It's time for convicted cop-killer Mumia Abu-Jamal to make the switch from celebrity death-row inmate to just another face in the crowd of prison lifers.

Now that Philadelphia District Attorney Seth Williams has made the smart decision not to seek reinstatement of the death sentence in the murder of Officer Daniel Faulkner, Abu-Jamal faces life in prison with no possibility of parole.

Repeatedly, appeals courts have said that's where Abu-Jamal belongs - having upheld his conviction in the 1981 killing of the 25-year-old patrolman.

What kept Abu-Jamal in the headlines was the fact that Pennsylvania sought to execute him based on jury deliberations that the appellate courts found to be fatally flawed.

The courts overturned the death sentence, but left open the option for prosecutors to try once more to have it reinstated.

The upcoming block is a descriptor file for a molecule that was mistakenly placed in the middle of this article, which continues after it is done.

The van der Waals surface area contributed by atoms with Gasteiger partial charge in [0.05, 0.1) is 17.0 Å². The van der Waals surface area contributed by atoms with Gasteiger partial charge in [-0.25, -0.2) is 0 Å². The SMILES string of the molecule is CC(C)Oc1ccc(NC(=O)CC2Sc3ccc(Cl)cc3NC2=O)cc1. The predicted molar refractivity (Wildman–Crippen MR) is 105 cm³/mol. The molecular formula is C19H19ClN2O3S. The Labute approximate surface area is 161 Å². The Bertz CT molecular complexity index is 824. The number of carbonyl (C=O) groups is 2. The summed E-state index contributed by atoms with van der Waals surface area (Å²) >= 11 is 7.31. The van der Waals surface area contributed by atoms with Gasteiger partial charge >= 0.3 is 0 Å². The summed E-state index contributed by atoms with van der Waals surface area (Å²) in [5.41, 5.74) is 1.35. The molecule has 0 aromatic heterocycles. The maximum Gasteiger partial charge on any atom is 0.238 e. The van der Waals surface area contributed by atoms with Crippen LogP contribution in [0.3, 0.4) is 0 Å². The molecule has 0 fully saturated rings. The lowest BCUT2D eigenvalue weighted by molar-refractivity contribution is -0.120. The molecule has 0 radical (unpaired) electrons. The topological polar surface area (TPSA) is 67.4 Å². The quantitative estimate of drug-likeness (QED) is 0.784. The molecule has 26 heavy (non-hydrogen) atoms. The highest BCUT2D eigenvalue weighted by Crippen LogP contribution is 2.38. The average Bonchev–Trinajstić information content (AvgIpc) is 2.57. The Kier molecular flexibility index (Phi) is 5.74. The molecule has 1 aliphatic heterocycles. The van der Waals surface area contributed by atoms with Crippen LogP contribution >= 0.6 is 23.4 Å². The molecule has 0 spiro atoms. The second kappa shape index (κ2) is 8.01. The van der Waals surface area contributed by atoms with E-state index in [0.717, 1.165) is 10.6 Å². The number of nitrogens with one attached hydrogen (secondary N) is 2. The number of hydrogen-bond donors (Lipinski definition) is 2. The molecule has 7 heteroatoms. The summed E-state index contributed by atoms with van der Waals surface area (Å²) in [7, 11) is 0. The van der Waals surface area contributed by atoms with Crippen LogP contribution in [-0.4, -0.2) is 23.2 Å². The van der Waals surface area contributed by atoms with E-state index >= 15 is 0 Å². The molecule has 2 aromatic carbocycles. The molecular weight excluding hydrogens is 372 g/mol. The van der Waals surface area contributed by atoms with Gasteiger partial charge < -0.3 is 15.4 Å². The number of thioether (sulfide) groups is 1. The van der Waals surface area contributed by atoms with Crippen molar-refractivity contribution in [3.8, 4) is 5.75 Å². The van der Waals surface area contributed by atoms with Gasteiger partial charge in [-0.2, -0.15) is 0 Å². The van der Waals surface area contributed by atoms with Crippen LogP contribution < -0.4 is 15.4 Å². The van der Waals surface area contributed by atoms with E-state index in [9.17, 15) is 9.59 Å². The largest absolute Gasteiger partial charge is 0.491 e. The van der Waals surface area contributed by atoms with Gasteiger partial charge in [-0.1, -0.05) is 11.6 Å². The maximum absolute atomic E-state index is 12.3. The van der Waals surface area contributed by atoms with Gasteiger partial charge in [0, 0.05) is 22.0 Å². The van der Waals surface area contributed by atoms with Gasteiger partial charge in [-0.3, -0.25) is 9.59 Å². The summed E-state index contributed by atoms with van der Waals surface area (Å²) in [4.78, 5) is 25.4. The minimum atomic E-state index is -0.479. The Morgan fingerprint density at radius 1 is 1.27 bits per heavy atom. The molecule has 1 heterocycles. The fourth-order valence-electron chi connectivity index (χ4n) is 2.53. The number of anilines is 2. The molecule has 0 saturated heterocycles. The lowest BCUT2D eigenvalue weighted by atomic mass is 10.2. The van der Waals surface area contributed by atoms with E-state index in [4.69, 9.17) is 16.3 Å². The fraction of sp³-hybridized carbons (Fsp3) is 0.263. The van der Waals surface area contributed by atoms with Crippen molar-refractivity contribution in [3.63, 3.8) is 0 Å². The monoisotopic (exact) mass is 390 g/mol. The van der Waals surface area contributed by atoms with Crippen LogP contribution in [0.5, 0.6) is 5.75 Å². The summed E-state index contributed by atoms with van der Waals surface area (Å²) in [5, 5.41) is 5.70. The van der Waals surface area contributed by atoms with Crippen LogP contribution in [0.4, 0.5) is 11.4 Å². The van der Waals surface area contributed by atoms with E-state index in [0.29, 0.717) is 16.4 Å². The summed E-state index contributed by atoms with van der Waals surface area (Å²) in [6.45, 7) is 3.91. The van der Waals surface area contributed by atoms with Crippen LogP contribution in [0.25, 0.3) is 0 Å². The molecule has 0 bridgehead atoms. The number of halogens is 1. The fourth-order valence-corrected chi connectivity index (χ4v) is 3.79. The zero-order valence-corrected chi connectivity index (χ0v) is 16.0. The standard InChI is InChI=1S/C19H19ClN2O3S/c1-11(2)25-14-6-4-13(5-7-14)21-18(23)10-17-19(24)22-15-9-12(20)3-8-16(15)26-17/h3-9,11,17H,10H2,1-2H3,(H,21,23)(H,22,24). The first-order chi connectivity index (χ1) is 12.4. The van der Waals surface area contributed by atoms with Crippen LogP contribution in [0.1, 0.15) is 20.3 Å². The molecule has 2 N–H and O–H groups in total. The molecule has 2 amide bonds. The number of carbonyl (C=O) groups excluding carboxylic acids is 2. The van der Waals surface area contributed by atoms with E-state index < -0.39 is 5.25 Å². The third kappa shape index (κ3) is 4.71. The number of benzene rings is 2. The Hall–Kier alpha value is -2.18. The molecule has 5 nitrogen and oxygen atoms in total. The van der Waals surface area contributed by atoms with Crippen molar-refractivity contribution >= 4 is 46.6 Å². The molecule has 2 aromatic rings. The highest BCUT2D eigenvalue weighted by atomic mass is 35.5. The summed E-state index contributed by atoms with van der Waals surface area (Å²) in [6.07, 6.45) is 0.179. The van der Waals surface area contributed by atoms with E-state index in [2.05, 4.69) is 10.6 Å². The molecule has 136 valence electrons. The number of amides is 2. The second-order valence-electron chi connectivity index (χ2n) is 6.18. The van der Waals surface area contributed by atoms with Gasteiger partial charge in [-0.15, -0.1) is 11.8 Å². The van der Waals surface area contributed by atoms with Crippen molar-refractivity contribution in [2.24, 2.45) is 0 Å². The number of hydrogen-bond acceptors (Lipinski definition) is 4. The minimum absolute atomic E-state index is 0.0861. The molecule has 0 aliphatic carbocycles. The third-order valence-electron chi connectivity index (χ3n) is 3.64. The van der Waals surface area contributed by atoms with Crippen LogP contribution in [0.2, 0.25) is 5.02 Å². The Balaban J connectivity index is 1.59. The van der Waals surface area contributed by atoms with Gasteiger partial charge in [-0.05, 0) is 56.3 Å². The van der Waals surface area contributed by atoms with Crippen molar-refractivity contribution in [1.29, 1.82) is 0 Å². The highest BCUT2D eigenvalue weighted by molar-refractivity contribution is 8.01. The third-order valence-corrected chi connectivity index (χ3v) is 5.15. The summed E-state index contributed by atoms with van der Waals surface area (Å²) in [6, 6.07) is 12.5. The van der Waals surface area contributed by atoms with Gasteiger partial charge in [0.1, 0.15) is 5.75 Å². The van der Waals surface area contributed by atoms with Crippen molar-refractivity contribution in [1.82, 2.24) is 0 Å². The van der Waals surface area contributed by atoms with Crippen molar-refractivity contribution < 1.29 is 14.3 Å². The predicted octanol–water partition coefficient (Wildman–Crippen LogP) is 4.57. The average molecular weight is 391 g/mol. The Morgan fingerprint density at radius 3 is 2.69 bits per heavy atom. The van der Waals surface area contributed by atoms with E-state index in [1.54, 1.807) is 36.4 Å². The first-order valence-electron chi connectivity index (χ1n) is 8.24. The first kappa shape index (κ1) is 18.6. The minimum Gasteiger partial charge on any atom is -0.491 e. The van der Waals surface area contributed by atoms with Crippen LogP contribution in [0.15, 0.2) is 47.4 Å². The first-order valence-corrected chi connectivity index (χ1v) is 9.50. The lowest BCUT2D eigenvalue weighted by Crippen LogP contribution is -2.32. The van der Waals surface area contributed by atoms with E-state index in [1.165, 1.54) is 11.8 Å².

After the U.S. Supreme Court's refusal in October to intervene in the case, the clock was ticking on a decision by Williams as to whether to make yet another legal pitch to keep Abu-Jamal on death row.

Williams' assessment - one that was shared by the officer's widow, Maureen Faulkner - was that 30 years of legal wrangling was more than enough.

They're right.

To continue to push for Abu-Jamal's execution would only mean more time in the limelight for a convicted killer who has become an international icon for the injustices inherent in the American system of capital punishment.

Following Williams' announcement, an Abu-Jamal supporters' group contended that "an aroused public . . . is ready to challenge anew the entire trial."

But it's a far-fetched notion that new evidence would emerge after three decades to alter the damning facts that put Abu-Jamal behind bars, which is where he belongs.